• August 15, 2019

Property Flipping 101

Reality TV shows like to make property flipping look easy. Anybody can rock up, buy a property with a wad of cash in their back pocket, do it up, and then sell it on for a profit. It seems like an instant money-spinner.

The reality, however, is different. The vast majority of people who are just getting started often lose money, mainly because they don’t follow some simple rules for maintaining and renovating their real estate.

In this article, we’re going to take a look at some of the basics of property flipping. By the end of it, you should have a good idea of what you should be doing, and what you definitely shouldn’t!

Don’t Buy a Property Without Sufficient Cash

Property flippers like to make it seem like flipping a house is easy, at least from a financial perspective. You go to the bank, take out a mortgage, and then pay the mortgage off a couple of months later when you come to sell, pocketing a nice profit.

While taking out a mortgage is possible, you’ll still have to put down a deposit. What’s more, you’ll also have to have enough cash to make renovations while also paying off the monthly mortgage payments. If you run out, you’re in trouble.

Planning your cash flow ahead of time is vital. You want to have enough money in the kitty to finance all of your expenditure, including extra if things go wrong.

Make the Exterior of Your Property Look Beautiful

Flipping properties is all about buying cheap and selling for more. Negotiating hard and buying at auction can reduce the price you pay, but how do you increase the selling price?

One of the things that you can do is use landscape maintenance services to make the exterior of the property look more appealing. Boosting curb appeal can immediately increase the amount that a buyer is willing to pay compared to a property which looks drab and in a state of disrepair.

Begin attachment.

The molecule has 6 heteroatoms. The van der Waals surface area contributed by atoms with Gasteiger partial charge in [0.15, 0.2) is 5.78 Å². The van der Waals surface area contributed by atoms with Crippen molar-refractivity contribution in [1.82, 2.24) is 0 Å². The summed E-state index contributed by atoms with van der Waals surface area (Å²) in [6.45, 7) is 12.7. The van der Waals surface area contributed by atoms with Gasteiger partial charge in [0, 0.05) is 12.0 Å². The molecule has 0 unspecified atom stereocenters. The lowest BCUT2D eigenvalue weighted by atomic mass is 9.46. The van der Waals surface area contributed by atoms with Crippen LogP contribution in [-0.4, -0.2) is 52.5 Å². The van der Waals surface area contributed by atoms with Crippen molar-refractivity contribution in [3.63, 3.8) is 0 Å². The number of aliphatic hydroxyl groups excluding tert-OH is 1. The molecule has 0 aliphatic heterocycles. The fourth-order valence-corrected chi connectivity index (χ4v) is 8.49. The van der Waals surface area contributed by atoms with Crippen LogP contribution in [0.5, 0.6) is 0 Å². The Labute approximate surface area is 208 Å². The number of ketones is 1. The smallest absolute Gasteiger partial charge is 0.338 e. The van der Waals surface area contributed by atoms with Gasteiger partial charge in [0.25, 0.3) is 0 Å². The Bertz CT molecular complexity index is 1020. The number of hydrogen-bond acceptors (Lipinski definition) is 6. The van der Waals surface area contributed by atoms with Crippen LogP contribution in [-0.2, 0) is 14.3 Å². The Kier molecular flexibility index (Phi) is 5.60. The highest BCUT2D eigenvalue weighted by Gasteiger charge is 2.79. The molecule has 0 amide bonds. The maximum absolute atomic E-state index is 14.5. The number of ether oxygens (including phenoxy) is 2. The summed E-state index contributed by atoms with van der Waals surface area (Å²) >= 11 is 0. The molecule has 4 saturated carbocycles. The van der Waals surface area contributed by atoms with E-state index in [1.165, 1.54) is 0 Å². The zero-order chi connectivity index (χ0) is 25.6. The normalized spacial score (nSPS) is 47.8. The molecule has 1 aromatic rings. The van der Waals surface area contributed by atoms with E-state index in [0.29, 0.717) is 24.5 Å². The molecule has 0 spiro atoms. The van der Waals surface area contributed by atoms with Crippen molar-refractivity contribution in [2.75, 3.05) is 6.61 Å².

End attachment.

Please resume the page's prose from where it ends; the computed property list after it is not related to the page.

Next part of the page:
Calculate the After Repair Value (ARV)

People in the property flipping market are well acquainted with the term ARV or after repair value. The ARV of the property is the money you’ll get paid once you carry out repairs and maintenance and pay tax.

As a general rule of thumb, you want to buy the property for 70 percent of its ARV or less if you’re going to turn a healthy profit. If you buy for more than that, you put yourself at risk of losing money when it comes to the final sale.

Calculate Your Maximum Allowable Offer (MAO)

The Maximum Allowable Offer or MAO is linked to the ARV. To calculate the MAO, just multiply your ARV by 0.7.

Let’s say that there’s a house on the market and you believe that it will sell, once repaired, for $200,000. The most that you can pay for the property is, therefore, 0.7 x $200,000, which comes out as $140,000. That gives you $60,000 to use to do it up and collect a healthy profit.

A pretty interesting post, huh?

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